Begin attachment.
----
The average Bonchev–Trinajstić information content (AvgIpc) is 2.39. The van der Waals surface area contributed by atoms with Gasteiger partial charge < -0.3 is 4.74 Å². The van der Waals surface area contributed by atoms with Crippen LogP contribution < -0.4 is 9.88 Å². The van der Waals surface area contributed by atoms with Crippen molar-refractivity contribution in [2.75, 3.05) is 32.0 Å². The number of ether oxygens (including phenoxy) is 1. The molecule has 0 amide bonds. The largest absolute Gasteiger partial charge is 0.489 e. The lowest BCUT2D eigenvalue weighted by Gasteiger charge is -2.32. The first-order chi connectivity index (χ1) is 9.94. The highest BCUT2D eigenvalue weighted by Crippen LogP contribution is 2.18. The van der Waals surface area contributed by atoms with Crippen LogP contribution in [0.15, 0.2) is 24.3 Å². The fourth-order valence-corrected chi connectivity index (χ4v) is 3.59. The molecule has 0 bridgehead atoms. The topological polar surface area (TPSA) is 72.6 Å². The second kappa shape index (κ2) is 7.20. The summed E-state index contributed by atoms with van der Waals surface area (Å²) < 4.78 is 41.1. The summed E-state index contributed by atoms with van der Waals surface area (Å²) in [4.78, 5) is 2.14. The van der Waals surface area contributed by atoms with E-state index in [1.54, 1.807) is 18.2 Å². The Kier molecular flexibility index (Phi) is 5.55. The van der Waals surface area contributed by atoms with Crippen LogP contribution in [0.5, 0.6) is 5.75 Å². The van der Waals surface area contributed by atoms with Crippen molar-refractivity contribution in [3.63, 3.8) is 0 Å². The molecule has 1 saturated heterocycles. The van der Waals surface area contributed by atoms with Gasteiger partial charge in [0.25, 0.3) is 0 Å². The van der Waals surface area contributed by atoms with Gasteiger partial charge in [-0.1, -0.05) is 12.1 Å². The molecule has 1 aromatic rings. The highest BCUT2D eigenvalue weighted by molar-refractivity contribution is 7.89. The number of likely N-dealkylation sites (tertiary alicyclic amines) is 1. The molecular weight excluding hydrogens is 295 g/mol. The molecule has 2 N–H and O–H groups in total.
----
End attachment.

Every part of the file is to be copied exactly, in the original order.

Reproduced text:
The average Bonchev–Trinajstić information content (AvgIpc) is 2.39. The van der Waals surface area contributed by atoms with Gasteiger partial charge < -0.3 is 4.74 Å². The van der Waals surface area contributed by atoms with Crippen LogP contribution < -0.4 is 9.88 Å². The van der Waals surface area contributed by atoms with Crippen molar-refractivity contribution in [2.75, 3.05) is 32.0 Å². The number of ether oxygens (including phenoxy) is 1. The molecule has 0 amide bonds. The largest absolute Gasteiger partial charge is 0.489 e. The lowest BCUT2D eigenvalue weighted by Gasteiger charge is -2.32. The first-order chi connectivity index (χ1) is 9.94. The highest BCUT2D eigenvalue weighted by Crippen LogP contribution is 2.18. The van der Waals surface area contributed by atoms with Crippen LogP contribution in [0.15, 0.2) is 24.3 Å². The fourth-order valence-corrected chi connectivity index (χ4v) is 3.59. The molecule has 0 bridgehead atoms. The topological polar surface area (TPSA) is 72.6 Å². The second kappa shape index (κ2) is 7.20. The summed E-state index contributed by atoms with van der Waals surface area (Å²) < 4.78 is 41.1. The summed E-state index contributed by atoms with van der Waals surface area (Å²) in [4.78, 5) is 2.14. The van der Waals surface area contributed by atoms with E-state index in [1.54, 1.807) is 18.2 Å². The Kier molecular flexibility index (Phi) is 5.55. The van der Waals surface area contributed by atoms with Crippen LogP contribution in [0.5, 0.6) is 5.75 Å². The van der Waals surface area contributed by atoms with Crippen molar-refractivity contribution in [3.63, 3.8) is 0 Å². The molecule has 1 saturated heterocycles. The van der Waals surface area contributed by atoms with Gasteiger partial charge in [0.25, 0.3) is 0 Å². The van der Waals surface area contributed by atoms with Gasteiger partial charge in [-0.1, -0.05) is 12.1 Å². The molecule has 1 aromatic rings. The highest BCUT2D eigenvalue weighted by molar-refractivity contribution is 7.89. The number of likely N-dealkylation sites (tertiary alicyclic amines) is 1. The molecular weight excluding hydrogens is 295 g/mol. The molecule has 2 N–H and O–H groups in total.